viatical settlement

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Viatical Settlement

A transaction in which a life insurance policy holder sells his/her policy to a third party. The situation occurs when the policy's fair market value exceeds the cash surrender value that the insurance company offers. The third party is known as a life settlement provider, who, in the United States, must abide by applicable state regulations. The life settlement provider becomes the policy's new beneficiary, is responsible for maintaining premiums, and upon the death of the insured person, receives the benefit. The secondary market for life insurance began growing in the last part of the 20th century. In a viatical settlement, the life settlement provider is speculating on how long the insured person will live; indeed, it is in the life settlement provider's financial interest for the insured person to die as soon as possible. A viatical settlement is also known as a life settlement.
Farlex Financial Dictionary. © 2012 Farlex, Inc. All Rights Reserved

viatical settlement

The purchase of a terminally ill person's life insurance policy for a certain percentage of the policy's face value. The amount paid depends on the size of the policy and the length of time the policyholder is expected to live. The company that purchases the policy begins paying the premiums at the time of purchase and collects the death benefits when the insured dies.
Wall Street Words: An A to Z Guide to Investment Terms for Today's Investor by David L. Scott. Copyright © 2003 by Houghton Mifflin Company. Published by Houghton Mifflin Company. All rights reserved. All rights reserved.

Viatical settlement.

Technically speaking, a viatical settlement occurs when a life insurance policy is sold for cash to a third party before the original owner dies.

Most viatical settlements involve terminally ill people with life expectancies of less than two years who choose to sell their life insurance policies to raise money for their medical care.

In a viatical settlement, the third party pays the former policy owner an amount that is typically more than the surrender value of the policy, but less than the death benefit. When the insured person dies, the new policy owner collects the death benefit and makes a profit on the difference between the amount paid to the insured and the amount paid on the claim.

Some businesses specialize in viatical settlements, and may resell them as investments, arrangements that are regulated by the state in which the policies are sold.

Because viaticals are controversial, more complex than they seem, and have been aggressively and sometimes misleadingly marketed, both people considering selling their policies and people considering investing in them are advised to proceed with caution.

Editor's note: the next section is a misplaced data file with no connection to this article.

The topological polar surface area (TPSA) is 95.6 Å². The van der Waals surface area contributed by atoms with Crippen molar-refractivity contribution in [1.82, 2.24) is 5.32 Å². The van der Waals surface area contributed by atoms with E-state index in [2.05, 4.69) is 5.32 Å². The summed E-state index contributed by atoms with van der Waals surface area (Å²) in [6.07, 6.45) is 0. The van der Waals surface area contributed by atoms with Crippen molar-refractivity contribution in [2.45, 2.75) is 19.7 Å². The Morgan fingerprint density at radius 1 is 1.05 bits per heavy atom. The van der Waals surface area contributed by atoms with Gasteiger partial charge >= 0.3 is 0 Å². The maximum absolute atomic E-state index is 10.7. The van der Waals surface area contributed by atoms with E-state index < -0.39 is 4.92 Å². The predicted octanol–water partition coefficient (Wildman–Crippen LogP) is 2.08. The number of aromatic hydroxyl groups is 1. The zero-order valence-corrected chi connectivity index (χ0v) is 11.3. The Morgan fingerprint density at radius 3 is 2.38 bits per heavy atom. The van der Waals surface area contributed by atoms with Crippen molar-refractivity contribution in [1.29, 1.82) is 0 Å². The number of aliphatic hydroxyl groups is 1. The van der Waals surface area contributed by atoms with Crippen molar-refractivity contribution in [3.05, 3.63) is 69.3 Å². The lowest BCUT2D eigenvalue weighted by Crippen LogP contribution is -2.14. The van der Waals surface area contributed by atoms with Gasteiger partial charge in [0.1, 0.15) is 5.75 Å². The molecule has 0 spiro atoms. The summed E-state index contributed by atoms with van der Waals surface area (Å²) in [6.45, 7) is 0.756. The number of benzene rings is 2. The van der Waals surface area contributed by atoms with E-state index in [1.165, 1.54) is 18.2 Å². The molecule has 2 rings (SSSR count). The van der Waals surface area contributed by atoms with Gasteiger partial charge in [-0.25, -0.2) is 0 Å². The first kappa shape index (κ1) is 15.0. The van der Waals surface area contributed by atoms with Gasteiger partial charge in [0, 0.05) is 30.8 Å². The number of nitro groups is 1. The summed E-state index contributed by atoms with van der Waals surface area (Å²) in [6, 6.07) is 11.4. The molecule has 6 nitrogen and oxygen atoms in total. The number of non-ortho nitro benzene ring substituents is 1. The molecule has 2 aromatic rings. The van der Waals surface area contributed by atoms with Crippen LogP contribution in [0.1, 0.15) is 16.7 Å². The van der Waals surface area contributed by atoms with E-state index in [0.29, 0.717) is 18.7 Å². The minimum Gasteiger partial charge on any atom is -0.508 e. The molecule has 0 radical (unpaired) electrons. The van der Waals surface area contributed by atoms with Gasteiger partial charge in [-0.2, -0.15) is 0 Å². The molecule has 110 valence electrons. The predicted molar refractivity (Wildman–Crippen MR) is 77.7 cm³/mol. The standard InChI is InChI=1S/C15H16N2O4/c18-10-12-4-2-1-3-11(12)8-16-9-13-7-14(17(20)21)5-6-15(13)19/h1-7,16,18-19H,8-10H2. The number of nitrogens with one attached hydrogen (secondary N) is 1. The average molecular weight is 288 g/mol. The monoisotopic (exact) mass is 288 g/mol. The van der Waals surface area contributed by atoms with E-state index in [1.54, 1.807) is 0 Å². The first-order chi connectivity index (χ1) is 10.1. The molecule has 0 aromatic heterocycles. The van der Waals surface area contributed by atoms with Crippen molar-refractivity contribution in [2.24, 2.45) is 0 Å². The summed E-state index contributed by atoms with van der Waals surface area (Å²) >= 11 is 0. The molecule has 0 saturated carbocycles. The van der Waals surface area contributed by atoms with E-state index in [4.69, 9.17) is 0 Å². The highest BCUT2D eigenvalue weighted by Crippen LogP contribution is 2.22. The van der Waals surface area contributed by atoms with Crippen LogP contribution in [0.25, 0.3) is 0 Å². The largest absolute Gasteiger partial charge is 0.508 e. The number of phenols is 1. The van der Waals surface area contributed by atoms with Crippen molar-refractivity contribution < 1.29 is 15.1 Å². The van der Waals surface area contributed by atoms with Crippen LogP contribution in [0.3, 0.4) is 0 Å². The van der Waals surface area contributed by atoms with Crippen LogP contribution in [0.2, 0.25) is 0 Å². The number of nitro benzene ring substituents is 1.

Dictionary of Financial Terms. Copyright © 2008 Lightbulb Press, Inc. All Rights Reserved.
References in periodicals archive ?
Receipt of viatical settlement proceeds could disqualify the recipient's eligibility for certain means-based entitlement programs such as Medicaid or other government benefits.
A viatical settlement is a transaction involving a terminally or chronically ill insured.
Since most residents and their families are probably unfamiliar with viatical settlements, it is in their best interests - and those of management, social workers and others in direct contact with residents - to make them aware of this financial resource.
Currently, 39 states and Puerto Rico regulate life settlements, and the National Association of Insurance Commissioners (NAIC) recognizes them as a viable solution (NAIC, "NAIC Adopts Viatical Settlements Model Act Revisions," News Release (June 4, 2007),
Life settlements are also variously referred to as "senior settlements," "high net worth settlements," and "high net worth transactions." In contrast, the term "viatical settlement" is used to describe the sale of life insurance contract when the insured is terminally or chronically ill and expected to die within two years (see below).
The law currently regulates viatical settlements, transactions involving the sale of life insurance policies by insured individuals who have a catastrophic or life-threatening illness or condition.
(91) The selling of a life insurance policy by a terminally ill policyholder on the secondary market became known as a "viatical settlement." (92) Viatical settlement transactions, however, are not insurance contracts, and as such, are not part of the "business of insurance." (93) For the purposes of the Securities Act, the Securities and Exchange Act, and federal securities regulation, viatical settlements in certain instances qualify as investment contracts, and therefore as securities.